In a highly unexpected takedown, the New York Times has come for one of the world’s most famous works of art: The Mona Lisa.
Writer Jason Farago has evidently had enough of the fuss around Leonardo da Vinci’s beloved painting, referring to it in an opinion piece as “the Kim Kardashian of 16th-century Italian portraiture” who is holding the museum “hostage”.
Farago cites research by the Louvre that 80% of its visitors are there for the Mona Lisa, and notes that many leave disappointed, adding: “She has become, in this age of mass tourism and digital narcissism, a black hole of anti-art who has turned the museum inside out.” Ouch.
The room where the Mona Lisa is housed is typically overcrowded, which can result in grumpy visitors keen to escape the museum as soon as they’ve ticked the painting off their bucket list.
But if you leave the Louvre without seeing some of its other treasures, you are definitely missing out. Here are some of the Louvre’s most famous pieces of art you should put on your list…
1. The Venus de Milo
Farago notes the Venus de Milo is probably the second most famous work of art in the Louvre, but adds it “draws a comfortable few dozen peepers at a time” – so you won’t feel overcrowded or rushed to enjoy it. This ancient Greek sculpture is thought to be of Aphrodite, the goddess of love.
Even though the statue’s arms are long gone, she still very much commands the room.
2. Winged Victory of Samothrace
Armless women seems to be a theme among the Louvre museum’s most famous statues; next up is the Winged Victory of Samothrace. This marble statue is of Nike, the winged Greek goddess of victory, standing on the prow of a ship. It is a rare example of Hellenistic sculpture and can be found at the top of a grand staircase in the Louvre. Its proud, triumphant stance makes it a powerful sight.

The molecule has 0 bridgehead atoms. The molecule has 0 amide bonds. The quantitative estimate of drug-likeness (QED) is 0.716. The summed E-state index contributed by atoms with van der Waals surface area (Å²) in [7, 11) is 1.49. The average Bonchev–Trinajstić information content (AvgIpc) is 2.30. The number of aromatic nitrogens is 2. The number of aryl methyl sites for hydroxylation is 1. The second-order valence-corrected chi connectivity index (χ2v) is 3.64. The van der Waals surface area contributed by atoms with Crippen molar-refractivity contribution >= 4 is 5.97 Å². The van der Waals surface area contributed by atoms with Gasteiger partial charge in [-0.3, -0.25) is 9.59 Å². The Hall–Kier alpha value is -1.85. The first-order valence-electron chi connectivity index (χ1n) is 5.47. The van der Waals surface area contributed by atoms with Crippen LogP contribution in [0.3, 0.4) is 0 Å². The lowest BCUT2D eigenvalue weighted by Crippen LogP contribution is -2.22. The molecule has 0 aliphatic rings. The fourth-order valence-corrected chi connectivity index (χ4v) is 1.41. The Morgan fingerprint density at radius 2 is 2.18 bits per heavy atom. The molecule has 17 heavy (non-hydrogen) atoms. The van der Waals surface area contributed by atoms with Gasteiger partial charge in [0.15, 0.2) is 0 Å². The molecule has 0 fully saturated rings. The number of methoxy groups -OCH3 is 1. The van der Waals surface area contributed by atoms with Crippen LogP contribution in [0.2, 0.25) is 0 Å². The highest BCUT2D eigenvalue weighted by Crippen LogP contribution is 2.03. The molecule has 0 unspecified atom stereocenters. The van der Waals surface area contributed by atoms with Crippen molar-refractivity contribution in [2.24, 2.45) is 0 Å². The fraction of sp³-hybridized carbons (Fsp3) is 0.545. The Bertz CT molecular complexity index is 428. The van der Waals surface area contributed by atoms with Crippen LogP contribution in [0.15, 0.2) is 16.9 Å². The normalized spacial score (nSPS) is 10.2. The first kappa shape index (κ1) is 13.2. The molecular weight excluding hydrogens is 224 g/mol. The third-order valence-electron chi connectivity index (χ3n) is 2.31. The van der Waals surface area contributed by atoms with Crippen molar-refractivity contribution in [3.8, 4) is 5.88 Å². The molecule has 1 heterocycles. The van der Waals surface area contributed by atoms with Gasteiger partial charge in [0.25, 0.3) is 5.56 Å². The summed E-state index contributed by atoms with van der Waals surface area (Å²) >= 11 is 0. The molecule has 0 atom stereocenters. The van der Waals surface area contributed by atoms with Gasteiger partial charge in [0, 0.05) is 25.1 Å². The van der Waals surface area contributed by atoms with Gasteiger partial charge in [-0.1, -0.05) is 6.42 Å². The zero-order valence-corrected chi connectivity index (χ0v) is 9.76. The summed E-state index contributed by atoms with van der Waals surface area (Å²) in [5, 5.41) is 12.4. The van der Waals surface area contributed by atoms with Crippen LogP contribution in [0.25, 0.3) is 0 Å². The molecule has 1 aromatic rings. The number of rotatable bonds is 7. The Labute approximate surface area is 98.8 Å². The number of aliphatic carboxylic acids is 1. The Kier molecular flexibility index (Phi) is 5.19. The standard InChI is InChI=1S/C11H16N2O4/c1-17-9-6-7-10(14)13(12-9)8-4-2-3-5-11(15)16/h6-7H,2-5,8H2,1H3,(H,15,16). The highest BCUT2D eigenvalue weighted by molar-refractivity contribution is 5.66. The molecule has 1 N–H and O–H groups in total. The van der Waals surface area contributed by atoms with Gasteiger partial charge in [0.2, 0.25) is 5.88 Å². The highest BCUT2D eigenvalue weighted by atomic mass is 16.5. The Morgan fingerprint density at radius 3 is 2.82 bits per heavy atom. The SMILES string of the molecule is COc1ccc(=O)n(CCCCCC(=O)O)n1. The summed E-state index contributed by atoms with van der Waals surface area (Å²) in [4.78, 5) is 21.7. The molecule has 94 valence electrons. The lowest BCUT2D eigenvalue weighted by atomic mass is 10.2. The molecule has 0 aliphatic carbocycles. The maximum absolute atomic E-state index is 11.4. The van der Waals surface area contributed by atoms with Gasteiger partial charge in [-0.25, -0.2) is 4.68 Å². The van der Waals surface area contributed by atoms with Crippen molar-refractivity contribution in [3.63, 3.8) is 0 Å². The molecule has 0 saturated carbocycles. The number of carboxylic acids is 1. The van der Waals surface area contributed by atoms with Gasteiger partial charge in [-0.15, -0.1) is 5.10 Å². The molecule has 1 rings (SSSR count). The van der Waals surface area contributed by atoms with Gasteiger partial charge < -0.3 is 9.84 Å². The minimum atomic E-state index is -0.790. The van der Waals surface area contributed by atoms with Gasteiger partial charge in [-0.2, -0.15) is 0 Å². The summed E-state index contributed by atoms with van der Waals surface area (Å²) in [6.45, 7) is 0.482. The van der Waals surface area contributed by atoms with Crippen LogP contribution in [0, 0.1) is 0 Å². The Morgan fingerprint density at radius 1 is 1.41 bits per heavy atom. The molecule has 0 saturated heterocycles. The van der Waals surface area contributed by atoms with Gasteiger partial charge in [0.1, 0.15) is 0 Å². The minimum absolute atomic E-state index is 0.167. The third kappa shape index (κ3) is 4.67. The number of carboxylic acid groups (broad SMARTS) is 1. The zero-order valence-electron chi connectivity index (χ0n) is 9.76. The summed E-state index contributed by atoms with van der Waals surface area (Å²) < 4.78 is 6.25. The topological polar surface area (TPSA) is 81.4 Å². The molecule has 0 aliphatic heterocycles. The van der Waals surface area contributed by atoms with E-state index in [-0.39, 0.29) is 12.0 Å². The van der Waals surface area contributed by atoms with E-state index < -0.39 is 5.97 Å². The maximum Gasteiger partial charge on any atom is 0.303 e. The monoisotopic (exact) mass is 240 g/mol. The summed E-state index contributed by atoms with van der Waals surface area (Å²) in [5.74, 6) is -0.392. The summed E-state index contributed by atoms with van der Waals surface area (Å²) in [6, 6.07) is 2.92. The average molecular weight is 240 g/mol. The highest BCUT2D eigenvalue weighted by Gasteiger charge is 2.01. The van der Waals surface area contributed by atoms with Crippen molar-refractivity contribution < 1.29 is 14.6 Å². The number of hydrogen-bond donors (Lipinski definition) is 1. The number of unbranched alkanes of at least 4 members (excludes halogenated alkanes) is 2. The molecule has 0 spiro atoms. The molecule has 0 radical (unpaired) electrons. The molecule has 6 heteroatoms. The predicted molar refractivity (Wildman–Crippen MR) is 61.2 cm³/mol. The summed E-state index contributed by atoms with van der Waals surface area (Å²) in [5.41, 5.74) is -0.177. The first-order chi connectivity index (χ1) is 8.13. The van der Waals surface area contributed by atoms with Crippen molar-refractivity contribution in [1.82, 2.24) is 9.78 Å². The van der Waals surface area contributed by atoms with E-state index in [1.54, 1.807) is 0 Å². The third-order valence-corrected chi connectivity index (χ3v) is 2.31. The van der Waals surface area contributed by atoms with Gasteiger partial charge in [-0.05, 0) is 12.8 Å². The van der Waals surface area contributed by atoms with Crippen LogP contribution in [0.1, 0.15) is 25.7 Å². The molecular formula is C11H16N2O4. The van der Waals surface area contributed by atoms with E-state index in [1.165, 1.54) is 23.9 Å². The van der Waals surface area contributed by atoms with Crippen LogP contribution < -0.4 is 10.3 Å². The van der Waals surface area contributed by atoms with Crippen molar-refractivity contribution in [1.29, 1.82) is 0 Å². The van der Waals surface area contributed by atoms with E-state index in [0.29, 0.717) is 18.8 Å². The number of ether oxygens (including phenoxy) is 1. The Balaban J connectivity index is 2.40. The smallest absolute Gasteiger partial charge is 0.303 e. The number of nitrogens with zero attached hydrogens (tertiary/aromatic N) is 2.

3. Liberty Leading the People
Liberty Leading the People by Eugène Delacroix is a must-see. Although not an actual representation of history, it’s a commemoration of a particular moment: The French Revolution of 1830.
At its centre is a personification of Liberty, leading the people of Paris forward with a French flag in one hand and a musket in the other. The painting is said to have helped inspire Victor Hugo’s novel Les Misérables.
4. Bathsheba at her Bath
One of Dutch painter Rembrandt’s finest works, Bathsheba at her Bath was inspired by the Old Testament story, where King David sees Bathsheba bathing and seduces her.
In the painting, Bathsheba holds a letter from David – which soon leads to an illicit affair and a full-blown war. Interestingly, even though the painting is an erotic nude, it focuses not on David’s desire, but entirely on Bathsheba – the look of sadness on her face is moving, and speaks of the troubles to come.
5. The Monzon Lion
The Monzon Lion is a highlight of the Louvre’s extensive selection of Islamic art. It is cast in bronze and has a spout, as it was likely part of a fountain. The Louvre dates it to the 12th-13th century. Not only does it have historic importance, you can’t deny how cute the lion is either.